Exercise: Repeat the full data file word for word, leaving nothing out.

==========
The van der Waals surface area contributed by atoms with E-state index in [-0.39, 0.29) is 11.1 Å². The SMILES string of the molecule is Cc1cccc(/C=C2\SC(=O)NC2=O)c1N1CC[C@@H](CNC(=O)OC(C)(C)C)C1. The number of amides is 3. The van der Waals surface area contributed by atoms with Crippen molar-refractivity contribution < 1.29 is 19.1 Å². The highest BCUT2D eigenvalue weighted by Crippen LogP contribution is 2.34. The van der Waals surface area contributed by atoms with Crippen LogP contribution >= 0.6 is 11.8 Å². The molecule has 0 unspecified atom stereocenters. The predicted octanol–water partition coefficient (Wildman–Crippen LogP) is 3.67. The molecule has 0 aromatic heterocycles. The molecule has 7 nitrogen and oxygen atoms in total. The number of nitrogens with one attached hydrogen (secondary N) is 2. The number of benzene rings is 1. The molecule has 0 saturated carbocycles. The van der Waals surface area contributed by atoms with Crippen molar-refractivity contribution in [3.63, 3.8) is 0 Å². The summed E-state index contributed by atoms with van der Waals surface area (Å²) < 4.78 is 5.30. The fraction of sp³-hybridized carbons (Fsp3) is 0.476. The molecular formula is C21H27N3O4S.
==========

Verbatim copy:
The van der Waals surface area contributed by atoms with E-state index in [-0.39, 0.29) is 11.1 Å². The SMILES string of the molecule is Cc1cccc(/C=C2\SC(=O)NC2=O)c1N1CC[C@@H](CNC(=O)OC(C)(C)C)C1. The number of amides is 3. The van der Waals surface area contributed by atoms with Crippen molar-refractivity contribution < 1.29 is 19.1 Å². The highest BCUT2D eigenvalue weighted by Crippen LogP contribution is 2.34. The van der Waals surface area contributed by atoms with Crippen LogP contribution >= 0.6 is 11.8 Å². The molecule has 0 unspecified atom stereocenters. The predicted octanol–water partition coefficient (Wildman–Crippen LogP) is 3.67. The molecule has 0 aromatic heterocycles. The molecule has 7 nitrogen and oxygen atoms in total. The number of nitrogens with one attached hydrogen (secondary N) is 2. The number of benzene rings is 1. The molecule has 0 saturated carbocycles. The van der Waals surface area contributed by atoms with Crippen molar-refractivity contribution in [3.63, 3.8) is 0 Å². The summed E-state index contributed by atoms with van der Waals surface area (Å²) < 4.78 is 5.30. The fraction of sp³-hybridized carbons (Fsp3) is 0.476. The molecular formula is C21H27N3O4S.